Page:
Congo Opposition Says 50 People Killed as Violence Persists

Updated on
  • UN and AU appeal for restraint as court building set alight
  • Unrest sparked by vote delay, plans for interim administration

Opposition parties in the Democratic Republic of Congo claimed as many as 50 people died in clashes between police and protesters calling for President Joseph Kabila to step down, as violence continued for a second day in outlying districts of the capital, Kinshasa, on Tuesday. The government put the death toll at 17, including three policemen.

A group of opposition parties known as the Rassemblement urged their supporters to intensify protests, while United Nations Secretary-General Ban Ki-moon called for restraint. The head of the African Union’s Peace and Security Council, Smail Chergui, said on his Twitter account he was “gravely concerned” about the situation.

“The Rassemblement regrets the many victims, more than 50 at this stage,” the group said in an e-mailed statement. “The Rassemblement reminds the Congolese population that it will, from this day, intensify and amplify the popular mobilization, day after day.”

Congo, Africa’s biggest copper producer and a source of other key minerals including cobalt and tantalum, has never had a peaceful transition of power. The country had been scheduled to hold presidential elections in November, but they’re being delayed because of a registration process that the opposition says is a deliberate attempt by Kabila to extend his 15-year rule. Kabila, in power since 2001 and who has served two elected terms, is barred by the constitution from seeking a third term.

In the densely populated district of Ndjili, approximately 15 kilometers (9 miles) from the center, hundreds of protesters burned down a court house on Tuesday and set vehicles alight, police commander Didier Malu Malu, who provides security at the building, said in an interview there.

‘No Justice’

The government provides “no jobs” and “no justice,” said Joe Kutela, 26, outside the torched building, when asked why protesters attacked the court. At the nearby St Joseph Hospital, Director of Nursing Djunes Ntadinga said they received six people with bullet wounds.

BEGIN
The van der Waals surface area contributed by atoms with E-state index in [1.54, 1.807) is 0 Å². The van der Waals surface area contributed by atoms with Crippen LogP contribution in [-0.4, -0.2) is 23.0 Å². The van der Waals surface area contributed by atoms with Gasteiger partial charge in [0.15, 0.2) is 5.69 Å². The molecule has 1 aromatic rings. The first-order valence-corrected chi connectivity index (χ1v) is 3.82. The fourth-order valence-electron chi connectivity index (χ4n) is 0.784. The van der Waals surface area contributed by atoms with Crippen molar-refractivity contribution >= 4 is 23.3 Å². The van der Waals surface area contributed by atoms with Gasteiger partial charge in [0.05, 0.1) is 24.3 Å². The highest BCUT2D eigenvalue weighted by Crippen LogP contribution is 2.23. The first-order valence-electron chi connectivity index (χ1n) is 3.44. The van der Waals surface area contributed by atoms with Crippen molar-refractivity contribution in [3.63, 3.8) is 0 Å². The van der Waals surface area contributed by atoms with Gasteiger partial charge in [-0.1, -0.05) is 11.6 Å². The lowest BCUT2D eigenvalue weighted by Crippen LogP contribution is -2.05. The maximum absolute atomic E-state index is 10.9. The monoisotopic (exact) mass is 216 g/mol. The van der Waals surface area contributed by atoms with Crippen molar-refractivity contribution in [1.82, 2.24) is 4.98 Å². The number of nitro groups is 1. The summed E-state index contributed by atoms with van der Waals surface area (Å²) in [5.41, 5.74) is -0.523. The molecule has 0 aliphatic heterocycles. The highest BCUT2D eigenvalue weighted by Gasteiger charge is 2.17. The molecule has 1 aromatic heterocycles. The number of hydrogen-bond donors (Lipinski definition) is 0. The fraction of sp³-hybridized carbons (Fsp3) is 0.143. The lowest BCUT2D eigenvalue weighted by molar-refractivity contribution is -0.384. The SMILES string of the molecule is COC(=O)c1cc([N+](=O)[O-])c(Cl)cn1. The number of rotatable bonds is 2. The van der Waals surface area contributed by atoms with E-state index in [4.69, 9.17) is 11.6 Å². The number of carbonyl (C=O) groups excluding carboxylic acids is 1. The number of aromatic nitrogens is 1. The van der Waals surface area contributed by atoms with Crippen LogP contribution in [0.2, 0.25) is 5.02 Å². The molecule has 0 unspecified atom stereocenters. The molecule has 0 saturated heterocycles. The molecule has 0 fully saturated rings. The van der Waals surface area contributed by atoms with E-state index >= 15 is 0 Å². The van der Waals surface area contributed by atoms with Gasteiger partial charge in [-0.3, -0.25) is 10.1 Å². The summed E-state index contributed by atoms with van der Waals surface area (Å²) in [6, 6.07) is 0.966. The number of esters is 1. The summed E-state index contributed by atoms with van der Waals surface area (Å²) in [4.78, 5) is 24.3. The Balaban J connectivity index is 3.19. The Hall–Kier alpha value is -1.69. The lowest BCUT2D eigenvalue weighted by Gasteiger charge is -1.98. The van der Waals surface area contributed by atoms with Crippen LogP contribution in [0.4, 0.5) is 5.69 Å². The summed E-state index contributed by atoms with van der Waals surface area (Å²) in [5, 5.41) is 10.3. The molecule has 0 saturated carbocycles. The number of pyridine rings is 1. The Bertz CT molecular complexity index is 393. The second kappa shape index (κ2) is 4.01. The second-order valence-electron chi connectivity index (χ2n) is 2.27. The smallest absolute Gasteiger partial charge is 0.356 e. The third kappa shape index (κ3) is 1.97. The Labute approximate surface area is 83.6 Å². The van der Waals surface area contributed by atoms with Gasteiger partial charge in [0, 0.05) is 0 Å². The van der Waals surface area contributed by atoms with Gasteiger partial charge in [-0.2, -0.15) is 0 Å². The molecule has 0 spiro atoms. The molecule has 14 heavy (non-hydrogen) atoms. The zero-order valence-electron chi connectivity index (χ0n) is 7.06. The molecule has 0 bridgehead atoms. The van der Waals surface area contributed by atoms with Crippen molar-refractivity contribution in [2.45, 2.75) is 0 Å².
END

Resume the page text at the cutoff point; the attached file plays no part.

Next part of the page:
Closer to the city center, empty roads were strewn with debris and smoldering tires, and security forces patrolled but the situation remained largely calm.

The UN said the offices of at least six opposition-party headquarters were set on fire overnight, including those of the Union for Democracy and Social Progress, where spokesman Felix Tshisekedi told reporters on Tuesday that at least five people died.

“We are hoping that we will be able to conduct an investigation so that those responsible are brought to justice and hopefully contribute to putting an end to the cycle of political violence,” Jose Maria Aranaz, head of the UN Joint Human Rights Office in Congo, told reporters.

Religious Overtones

The protests began on Monday in opposition to ongoing election talks that sought to delay November’s presidential vote and install a transitional government headed by Kabila. In response to the violence, the Catholic Church said Tuesday that it suspended its participation in the negotiations, which had already been boycotted by Congo’s largest opposition groups.

“What has happened is a strong message to say that a large part of the population feels it is not represented in the current dialog,” said Donatien Nshole, the deputy secretary-general of the National Episcopal Conference of Congo. “The bishops were called by the blood of our brothers and sisters that was spilled for the respect of the constitution.”